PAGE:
Probably everyone knows the story of Robin Hood, the outlaw who stood up for the poor when England was being oppressed by the Normands. But have you heard about Lewis Redmond also known as the ‘Robin Hood of moonshiners’? He was a skilled moonshiner and bootlegger from the 19th century who became an outlaw after shooting a deputy U.S. marshall in North Carolina (USA). From then on he and his own merry men were hiding in the rough Appalachian mountains and became a hero to the poor locals, since he fought the tax collectors and supported them with the profits of the illegal liquor he made by moonlight.
Redmond was born in 1854 and 2 years later his family settled in the Middle Fork Community in Transilvania County, North Carolina. An incredibly rough part of the world where people had to struggle daily to survive. Most of the habitants were Irish immigrants who were already pretty accustomed to hard times. They tried to grow vegetables on the rocky ground of the Appalachians and further they relied on hunting and trading with other families. Nobody had an extra buck to spend but the system worked to keep most of them alive. That was until land taxes were introduced and people needed actual money. Most people saw only 2 options: leave the mountains and try their luck elsewhere or moonshining, distilling their own illegal liquor by the light of the moon.
Redmond was lucky enough to learn from some of the finest moonshiners in North Carolina, a state where the homemade spirits were known for their excellent quality. At age 21 he already had his own still hidden in the mountains and he had gained a reputation of making great whiskey, that he would deliver himself at customer’s homes. In 1876 one of these drop offs went horribly wrong as Redmond was stopped by deputy Alfred Duckworth. He spoke the legendary words “Allright, put up your gun Alf, I will go along with you” and then shot him in the throat with a small derringer. The 24-year old officer didn’t survive this shot and from then on Redmont became an outlaw with a 1.000 dollar reward on his head. A huge amount of money in those days.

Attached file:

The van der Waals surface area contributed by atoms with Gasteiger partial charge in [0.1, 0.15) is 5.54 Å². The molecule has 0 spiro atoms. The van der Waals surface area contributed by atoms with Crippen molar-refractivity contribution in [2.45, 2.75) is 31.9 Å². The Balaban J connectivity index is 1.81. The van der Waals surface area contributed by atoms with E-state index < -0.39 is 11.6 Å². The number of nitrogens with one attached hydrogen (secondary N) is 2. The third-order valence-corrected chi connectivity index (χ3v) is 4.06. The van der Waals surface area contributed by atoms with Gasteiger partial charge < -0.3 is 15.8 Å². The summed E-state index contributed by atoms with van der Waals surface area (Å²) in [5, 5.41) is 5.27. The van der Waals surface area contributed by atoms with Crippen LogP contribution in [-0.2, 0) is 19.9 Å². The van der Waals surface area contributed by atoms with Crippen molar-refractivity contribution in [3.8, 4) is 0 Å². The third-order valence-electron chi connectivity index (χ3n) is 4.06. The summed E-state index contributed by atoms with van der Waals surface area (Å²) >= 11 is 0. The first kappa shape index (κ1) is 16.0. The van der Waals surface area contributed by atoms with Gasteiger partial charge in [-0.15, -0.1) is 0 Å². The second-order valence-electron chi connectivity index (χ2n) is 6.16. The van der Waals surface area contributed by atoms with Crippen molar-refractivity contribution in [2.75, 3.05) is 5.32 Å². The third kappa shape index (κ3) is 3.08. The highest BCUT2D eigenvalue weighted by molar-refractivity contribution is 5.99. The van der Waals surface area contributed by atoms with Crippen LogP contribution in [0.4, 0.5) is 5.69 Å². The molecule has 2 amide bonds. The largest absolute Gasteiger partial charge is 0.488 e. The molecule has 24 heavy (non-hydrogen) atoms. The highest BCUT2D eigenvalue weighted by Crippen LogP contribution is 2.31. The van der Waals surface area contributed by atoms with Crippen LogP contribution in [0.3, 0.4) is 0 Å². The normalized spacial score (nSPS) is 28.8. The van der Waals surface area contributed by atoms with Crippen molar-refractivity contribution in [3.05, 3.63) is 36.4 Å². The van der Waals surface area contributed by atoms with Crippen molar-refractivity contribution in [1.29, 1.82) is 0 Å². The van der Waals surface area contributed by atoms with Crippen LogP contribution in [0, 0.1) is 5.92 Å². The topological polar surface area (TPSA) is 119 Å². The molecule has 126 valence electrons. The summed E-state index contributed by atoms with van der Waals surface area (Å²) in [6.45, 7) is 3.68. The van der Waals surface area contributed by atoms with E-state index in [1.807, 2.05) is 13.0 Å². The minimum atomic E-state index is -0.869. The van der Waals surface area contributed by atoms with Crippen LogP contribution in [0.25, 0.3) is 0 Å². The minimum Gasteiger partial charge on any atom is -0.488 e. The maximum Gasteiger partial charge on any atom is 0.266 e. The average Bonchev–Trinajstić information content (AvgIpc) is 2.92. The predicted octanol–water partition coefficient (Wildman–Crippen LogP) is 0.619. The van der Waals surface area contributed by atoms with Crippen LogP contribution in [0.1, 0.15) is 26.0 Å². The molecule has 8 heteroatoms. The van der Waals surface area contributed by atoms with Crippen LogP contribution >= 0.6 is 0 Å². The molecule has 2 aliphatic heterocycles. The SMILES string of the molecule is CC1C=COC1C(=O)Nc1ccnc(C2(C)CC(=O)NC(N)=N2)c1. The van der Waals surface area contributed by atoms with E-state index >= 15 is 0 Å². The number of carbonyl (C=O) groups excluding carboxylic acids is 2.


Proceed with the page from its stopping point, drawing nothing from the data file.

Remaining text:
Redmond instantly became a hero for many people in the Appalachian mountains, who had a serious problem with the law that made their lives so difficult. In other parts of the state and the country the Robin Hood of moonshiners was less loved but among his own people nobody seemed to be interested in the award for bringing him in. Redmond, who was part Indian, traveled from place to place leading a group of more than 30 men fighting the revenue officers. Or he hid himself in the mountains where he kept making moonshine. Since he couldn’t settle down and spend the money on himself, he helped out poor mountain families and became an even bigger hero to them. Newspapers (even national ones) gladly printed his latest adventures and even some books were written about him.
By 1879 Redmond moved into a mountain cabin near the Little Tenessee River. This hideout was raided three times by officers of the law until they finally caught the outlaw. The first time a friend warned him about the raid and Redmond escaped in a canoe down the river, just 20 minutes before the arrest team arrived. The second time was a close call. As the officers came in through the front door of the cabin, Redmond sneaked out a small hole in the back. The third time in 1881 the moonshiner didn’t ran from the confrontation but stormed out with a gun. He was shot 6 times but still he survived and was taken to the Bryson City jail. However he would only spend 3 years there as in 1884 President Chester A. Arthur would grant him a pardon.
After his release his days as an outlaw were over and he lived a quiet life until he died in 1906, leaving a wife and 9 kids. The production of whiskey had become legal and shortly before his death he was hired by a government distillery in Walhalla, South Carolina to improve it’s whiskey, which till then was of poor quality. No matter how many laws he had broken in the past, no goverment official could deny Redmond’s skills when it came to making liquor.